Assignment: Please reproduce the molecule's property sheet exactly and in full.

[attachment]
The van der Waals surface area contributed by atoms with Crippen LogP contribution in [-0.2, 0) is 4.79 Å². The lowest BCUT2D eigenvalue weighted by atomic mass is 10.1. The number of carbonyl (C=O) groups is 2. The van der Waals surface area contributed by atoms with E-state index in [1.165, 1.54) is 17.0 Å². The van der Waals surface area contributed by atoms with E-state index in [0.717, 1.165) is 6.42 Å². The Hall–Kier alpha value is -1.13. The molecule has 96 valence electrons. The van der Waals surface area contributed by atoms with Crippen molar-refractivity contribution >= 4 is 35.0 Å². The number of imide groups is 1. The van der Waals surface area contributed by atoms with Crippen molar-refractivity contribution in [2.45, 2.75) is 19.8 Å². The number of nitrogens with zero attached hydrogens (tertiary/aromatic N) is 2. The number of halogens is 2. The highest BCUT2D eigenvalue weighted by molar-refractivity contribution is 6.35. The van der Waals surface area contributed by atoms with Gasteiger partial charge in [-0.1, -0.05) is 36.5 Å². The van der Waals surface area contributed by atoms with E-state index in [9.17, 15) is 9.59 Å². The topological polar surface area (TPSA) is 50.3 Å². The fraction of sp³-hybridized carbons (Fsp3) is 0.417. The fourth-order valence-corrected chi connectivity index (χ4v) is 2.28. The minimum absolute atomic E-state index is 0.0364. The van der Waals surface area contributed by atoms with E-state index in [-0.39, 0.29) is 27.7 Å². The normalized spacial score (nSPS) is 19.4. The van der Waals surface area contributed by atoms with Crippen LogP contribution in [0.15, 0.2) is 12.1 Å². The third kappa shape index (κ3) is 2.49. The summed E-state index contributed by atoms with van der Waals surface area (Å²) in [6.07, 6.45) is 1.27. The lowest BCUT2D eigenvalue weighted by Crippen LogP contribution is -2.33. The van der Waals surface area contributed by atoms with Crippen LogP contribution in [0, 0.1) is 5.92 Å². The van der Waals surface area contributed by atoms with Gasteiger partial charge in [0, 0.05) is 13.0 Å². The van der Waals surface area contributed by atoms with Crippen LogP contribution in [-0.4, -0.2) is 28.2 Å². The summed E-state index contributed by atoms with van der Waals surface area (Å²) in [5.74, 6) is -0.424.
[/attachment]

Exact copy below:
The van der Waals surface area contributed by atoms with Crippen LogP contribution in [-0.2, 0) is 4.79 Å². The lowest BCUT2D eigenvalue weighted by atomic mass is 10.1. The number of carbonyl (C=O) groups is 2. The van der Waals surface area contributed by atoms with E-state index in [1.165, 1.54) is 17.0 Å². The van der Waals surface area contributed by atoms with E-state index in [0.717, 1.165) is 6.42 Å². The Hall–Kier alpha value is -1.13. The molecule has 96 valence electrons. The van der Waals surface area contributed by atoms with Crippen molar-refractivity contribution >= 4 is 35.0 Å². The number of imide groups is 1. The van der Waals surface area contributed by atoms with Crippen molar-refractivity contribution in [2.45, 2.75) is 19.8 Å². The number of nitrogens with zero attached hydrogens (tertiary/aromatic N) is 2. The number of halogens is 2. The highest BCUT2D eigenvalue weighted by molar-refractivity contribution is 6.35. The van der Waals surface area contributed by atoms with Gasteiger partial charge in [-0.1, -0.05) is 36.5 Å². The van der Waals surface area contributed by atoms with E-state index in [9.17, 15) is 9.59 Å². The topological polar surface area (TPSA) is 50.3 Å². The fraction of sp³-hybridized carbons (Fsp3) is 0.417. The fourth-order valence-corrected chi connectivity index (χ4v) is 2.28. The minimum absolute atomic E-state index is 0.0364. The van der Waals surface area contributed by atoms with E-state index in [-0.39, 0.29) is 27.7 Å². The normalized spacial score (nSPS) is 19.4. The van der Waals surface area contributed by atoms with Crippen LogP contribution in [0.15, 0.2) is 12.1 Å². The third kappa shape index (κ3) is 2.49. The summed E-state index contributed by atoms with van der Waals surface area (Å²) in [6.07, 6.45) is 1.27. The lowest BCUT2D eigenvalue weighted by Crippen LogP contribution is -2.33. The van der Waals surface area contributed by atoms with Crippen LogP contribution in [0, 0.1) is 5.92 Å². The van der Waals surface area contributed by atoms with Gasteiger partial charge in [0, 0.05) is 13.0 Å². The van der Waals surface area contributed by atoms with Crippen LogP contribution in [-0.4, -0.2) is 28.2 Å². The summed E-state index contributed by atoms with van der Waals surface area (Å²) in [5.74, 6) is -0.424.